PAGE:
In Cinema Latino, the Wexner Center's annual program of films from Latin America, there's a great opportunity for discovery, both for local movie lovers and the series' programmers.

In Cinema Latino, the Wexner Center's annual program of films from Latin America, there's a great opportunity for discovery, both for local movie lovers and the series' programmers.

As Wexner film/video curator David Filipi explains in a programming note, he caught a 2007 festival screening of one of the films in the series, Encarnacion, by chance. There wasn't a big buzz around the Argentinean film about an aging actress' less-than-enthusiastic homecoming, and it's yet to find a distributor in the United States.

But from Filipi's standpoint, it possessed qualities that would easily translate across borders - as well as a leading part a lot of Hollywood actresses would kill for.

To help you take advantage of the opportunity, here's a first look at three of the seven films unspooling in Cinema Latino, plus a rundown of the rest of the program.

"The Pope's Toilet"

Friday, Jan. 9

Cesar Charlone's feature takes on the true-life story of a poor Uruguayan border town preparing for a visit from Pope John Paul II. That basically entails everyone trying to come up with a way to make some money off it, including a well-meaning, not-so-loveable smuggler who dreams up the idea of building a swanky pay toilet.

His misguided efforts to provide for his wife and daughter can sometimes be a little tiring, when there's too much of the character's hubris in the mix, but generally Charlone keeps his mixture of gravity and humor in balance.

The Pope's Toilet opens the Cinema Latino program; a pre-movie reception hosted by Fronteras begins at 6 p.m.

"Silent Light"

Thursday, Jan. 15

The most talked-about title in the program, the latest from international art house star Carlos Reygadas arrives in Columbus just a few days after its New York opening. The hottest film, ironically enough, is also the most challenging watch.

The filmmaker immersed himself in a rural Mexican Mennonite community and employed some of its members as actors for the story of a devout, hard-working farmer who loves both the wife with whom he has seven children and the woman with whom he's been having an affair.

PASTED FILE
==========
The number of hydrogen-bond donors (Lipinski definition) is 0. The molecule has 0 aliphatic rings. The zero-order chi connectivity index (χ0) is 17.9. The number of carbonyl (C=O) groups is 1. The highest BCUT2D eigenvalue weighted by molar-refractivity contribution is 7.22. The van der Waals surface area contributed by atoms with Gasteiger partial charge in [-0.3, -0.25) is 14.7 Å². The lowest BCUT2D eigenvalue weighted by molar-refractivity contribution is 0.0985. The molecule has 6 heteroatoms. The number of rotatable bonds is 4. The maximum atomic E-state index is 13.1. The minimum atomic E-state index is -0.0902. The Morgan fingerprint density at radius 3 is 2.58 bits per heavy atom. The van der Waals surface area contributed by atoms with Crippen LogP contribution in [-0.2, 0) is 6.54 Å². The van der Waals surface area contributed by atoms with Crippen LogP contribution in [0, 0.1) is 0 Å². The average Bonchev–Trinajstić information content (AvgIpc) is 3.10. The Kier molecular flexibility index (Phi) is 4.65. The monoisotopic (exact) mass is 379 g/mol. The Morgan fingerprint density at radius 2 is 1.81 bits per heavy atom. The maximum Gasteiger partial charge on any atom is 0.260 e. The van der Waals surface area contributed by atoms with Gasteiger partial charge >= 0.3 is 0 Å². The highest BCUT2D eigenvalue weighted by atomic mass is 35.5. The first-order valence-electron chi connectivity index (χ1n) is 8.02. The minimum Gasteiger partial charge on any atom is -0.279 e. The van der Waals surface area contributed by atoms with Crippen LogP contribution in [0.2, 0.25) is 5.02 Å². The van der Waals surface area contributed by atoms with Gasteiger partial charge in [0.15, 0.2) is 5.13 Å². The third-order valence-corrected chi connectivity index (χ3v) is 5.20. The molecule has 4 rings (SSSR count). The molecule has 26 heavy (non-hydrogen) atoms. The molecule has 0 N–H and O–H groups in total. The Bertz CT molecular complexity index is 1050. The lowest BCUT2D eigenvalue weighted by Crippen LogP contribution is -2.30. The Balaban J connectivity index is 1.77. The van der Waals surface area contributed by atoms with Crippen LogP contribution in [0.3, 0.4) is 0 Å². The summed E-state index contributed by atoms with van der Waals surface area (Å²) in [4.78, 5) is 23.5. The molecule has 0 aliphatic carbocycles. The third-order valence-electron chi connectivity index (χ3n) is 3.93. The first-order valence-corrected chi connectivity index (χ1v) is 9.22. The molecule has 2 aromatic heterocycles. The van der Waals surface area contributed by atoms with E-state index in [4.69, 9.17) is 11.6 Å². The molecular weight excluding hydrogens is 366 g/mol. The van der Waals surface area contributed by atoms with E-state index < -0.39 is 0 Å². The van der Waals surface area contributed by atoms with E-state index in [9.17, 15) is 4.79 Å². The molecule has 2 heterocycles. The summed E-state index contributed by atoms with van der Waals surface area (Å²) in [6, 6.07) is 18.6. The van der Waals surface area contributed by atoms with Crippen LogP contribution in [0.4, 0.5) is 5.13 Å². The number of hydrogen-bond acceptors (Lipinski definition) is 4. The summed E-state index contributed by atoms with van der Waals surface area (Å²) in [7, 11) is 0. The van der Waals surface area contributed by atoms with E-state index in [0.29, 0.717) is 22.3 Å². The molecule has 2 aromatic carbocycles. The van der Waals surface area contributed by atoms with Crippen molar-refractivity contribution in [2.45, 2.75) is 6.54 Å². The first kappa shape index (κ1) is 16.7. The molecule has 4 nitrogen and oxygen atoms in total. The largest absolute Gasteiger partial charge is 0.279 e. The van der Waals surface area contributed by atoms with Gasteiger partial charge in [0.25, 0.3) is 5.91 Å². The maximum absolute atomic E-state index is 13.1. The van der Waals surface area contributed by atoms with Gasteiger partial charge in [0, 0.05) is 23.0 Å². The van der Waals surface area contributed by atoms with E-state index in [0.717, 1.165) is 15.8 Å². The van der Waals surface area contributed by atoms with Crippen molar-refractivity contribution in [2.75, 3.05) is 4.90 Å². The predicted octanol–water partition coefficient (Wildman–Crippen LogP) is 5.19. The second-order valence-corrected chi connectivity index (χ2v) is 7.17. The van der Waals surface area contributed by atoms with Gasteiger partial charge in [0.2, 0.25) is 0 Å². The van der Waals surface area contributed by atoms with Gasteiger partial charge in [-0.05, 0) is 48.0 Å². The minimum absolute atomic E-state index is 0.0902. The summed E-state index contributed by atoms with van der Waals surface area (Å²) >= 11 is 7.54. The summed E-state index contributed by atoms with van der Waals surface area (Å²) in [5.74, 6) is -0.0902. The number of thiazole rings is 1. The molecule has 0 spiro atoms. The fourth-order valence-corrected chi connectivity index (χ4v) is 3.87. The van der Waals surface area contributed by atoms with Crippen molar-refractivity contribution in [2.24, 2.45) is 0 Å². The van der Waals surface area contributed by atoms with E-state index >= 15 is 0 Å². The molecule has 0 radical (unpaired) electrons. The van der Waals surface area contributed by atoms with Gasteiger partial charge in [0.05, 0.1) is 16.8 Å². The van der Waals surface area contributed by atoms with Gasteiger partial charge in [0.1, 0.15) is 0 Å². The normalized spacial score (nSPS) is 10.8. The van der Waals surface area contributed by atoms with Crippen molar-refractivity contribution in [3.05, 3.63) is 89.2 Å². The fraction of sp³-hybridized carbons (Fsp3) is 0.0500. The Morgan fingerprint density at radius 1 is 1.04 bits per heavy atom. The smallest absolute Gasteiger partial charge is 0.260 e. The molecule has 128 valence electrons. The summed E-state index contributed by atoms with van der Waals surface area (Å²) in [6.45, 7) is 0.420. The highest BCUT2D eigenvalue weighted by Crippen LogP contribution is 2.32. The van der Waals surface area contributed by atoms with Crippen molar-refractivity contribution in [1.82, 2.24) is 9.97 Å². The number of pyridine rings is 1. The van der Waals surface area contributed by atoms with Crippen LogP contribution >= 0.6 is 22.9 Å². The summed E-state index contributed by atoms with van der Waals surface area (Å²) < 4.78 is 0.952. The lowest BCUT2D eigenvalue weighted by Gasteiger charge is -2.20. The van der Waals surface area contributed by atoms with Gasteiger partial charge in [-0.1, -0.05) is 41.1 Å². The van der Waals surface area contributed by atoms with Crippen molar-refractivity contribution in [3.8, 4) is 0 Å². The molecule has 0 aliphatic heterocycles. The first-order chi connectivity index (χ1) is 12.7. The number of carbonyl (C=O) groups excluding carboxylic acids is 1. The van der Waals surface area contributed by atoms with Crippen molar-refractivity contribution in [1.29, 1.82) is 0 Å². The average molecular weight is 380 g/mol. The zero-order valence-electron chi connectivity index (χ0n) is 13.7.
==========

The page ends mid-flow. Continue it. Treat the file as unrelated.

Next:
Reygadas' films present an austere, unhurried approach that can be rapturous for some viewers and more like paint drying for others. It can add a lot of extra punch to the crucial moments, however, and it affords time to appreciate some of his breathtakingly gorgeous shot composition.

"Made in L.A."

Thursday, Jan. 15

If you bought a T-shirt or trendy ensemble at Forever 21 a few years back, chances are it was made in a Los Angeles sweatshop by illegal workers who were paid and treated unfairly, according to Almudena Carracedo's documentary.

The film follows a group of these workers as they organize a three-year boycott that finally gets the national retailer to the negotiating table. The format is by-the-book, and the sight of women making $3.25 in the factories yelling at girls making minimum wage in the stores doesn't stir the soul. But the three workers profiled make the piece distinctive - especially Lupe, a young, outspoken ball of fire who discovers her calling as an activist.

More to see

Everardo Gonzalez's documentary The Old Thieves: Legends from Artegio (Jan. 22) creates a portrait of the Mexican underworld in the 1960s through four former bandits.

A landmark of Mexican cinema, Roberto Gavaldon's 1960 film Macario (Jan. 22) goes whole-hog with magical realism for a harsh satire inspired by the Brothers Grimm and scripted by the writer of Treasure of the Sierra Madre.

On a double bill with Encarnacion on Jan. 29, Cochochi tells a folktale of an indigenous community faced with change, and two brothers separated on a journey who can't return home until they find each other.